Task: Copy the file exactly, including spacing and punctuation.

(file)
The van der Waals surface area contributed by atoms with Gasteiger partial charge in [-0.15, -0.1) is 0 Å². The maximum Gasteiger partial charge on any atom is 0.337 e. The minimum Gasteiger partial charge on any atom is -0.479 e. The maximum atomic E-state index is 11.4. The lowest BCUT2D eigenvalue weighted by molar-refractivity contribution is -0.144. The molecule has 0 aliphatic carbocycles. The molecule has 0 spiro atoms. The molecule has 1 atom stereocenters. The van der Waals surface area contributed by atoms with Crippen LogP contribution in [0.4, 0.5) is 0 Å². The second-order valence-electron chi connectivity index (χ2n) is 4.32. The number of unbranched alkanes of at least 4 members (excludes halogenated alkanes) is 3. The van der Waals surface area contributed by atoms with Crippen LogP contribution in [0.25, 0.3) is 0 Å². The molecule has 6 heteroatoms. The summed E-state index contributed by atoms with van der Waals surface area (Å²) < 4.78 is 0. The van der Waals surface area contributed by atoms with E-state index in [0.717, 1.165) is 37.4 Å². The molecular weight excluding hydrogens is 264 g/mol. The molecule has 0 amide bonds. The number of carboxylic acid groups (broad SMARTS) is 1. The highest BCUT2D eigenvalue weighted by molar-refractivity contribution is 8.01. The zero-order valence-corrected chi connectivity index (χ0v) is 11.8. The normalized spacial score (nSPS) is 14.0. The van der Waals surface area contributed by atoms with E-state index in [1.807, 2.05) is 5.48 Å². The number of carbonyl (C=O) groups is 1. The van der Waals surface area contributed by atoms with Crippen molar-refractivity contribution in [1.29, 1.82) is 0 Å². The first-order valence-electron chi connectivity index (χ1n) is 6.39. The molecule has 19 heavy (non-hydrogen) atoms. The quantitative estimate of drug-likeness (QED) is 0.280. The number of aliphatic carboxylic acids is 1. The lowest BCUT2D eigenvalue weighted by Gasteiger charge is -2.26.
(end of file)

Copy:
The van der Waals surface area contributed by atoms with Gasteiger partial charge in [-0.15, -0.1) is 0 Å². The maximum Gasteiger partial charge on any atom is 0.337 e. The minimum Gasteiger partial charge on any atom is -0.479 e. The maximum atomic E-state index is 11.4. The lowest BCUT2D eigenvalue weighted by molar-refractivity contribution is -0.144. The molecule has 0 aliphatic carbocycles. The molecule has 0 spiro atoms. The molecule has 1 atom stereocenters. The van der Waals surface area contributed by atoms with Crippen LogP contribution in [0.4, 0.5) is 0 Å². The second-order valence-electron chi connectivity index (χ2n) is 4.32. The number of unbranched alkanes of at least 4 members (excludes halogenated alkanes) is 3. The van der Waals surface area contributed by atoms with Crippen LogP contribution in [0.25, 0.3) is 0 Å². The molecule has 6 heteroatoms. The summed E-state index contributed by atoms with van der Waals surface area (Å²) < 4.78 is 0. The van der Waals surface area contributed by atoms with E-state index in [0.717, 1.165) is 37.4 Å². The molecular weight excluding hydrogens is 264 g/mol. The molecule has 0 amide bonds. The number of carboxylic acid groups (broad SMARTS) is 1. The highest BCUT2D eigenvalue weighted by molar-refractivity contribution is 8.01. The zero-order valence-corrected chi connectivity index (χ0v) is 11.8. The normalized spacial score (nSPS) is 14.0. The van der Waals surface area contributed by atoms with E-state index in [1.807, 2.05) is 5.48 Å². The number of carbonyl (C=O) groups is 1. The van der Waals surface area contributed by atoms with Crippen molar-refractivity contribution in [1.29, 1.82) is 0 Å². The first-order valence-electron chi connectivity index (χ1n) is 6.39. The molecule has 19 heavy (non-hydrogen) atoms. The quantitative estimate of drug-likeness (QED) is 0.280. The number of aliphatic carboxylic acids is 1. The lowest BCUT2D eigenvalue weighted by Gasteiger charge is -2.26.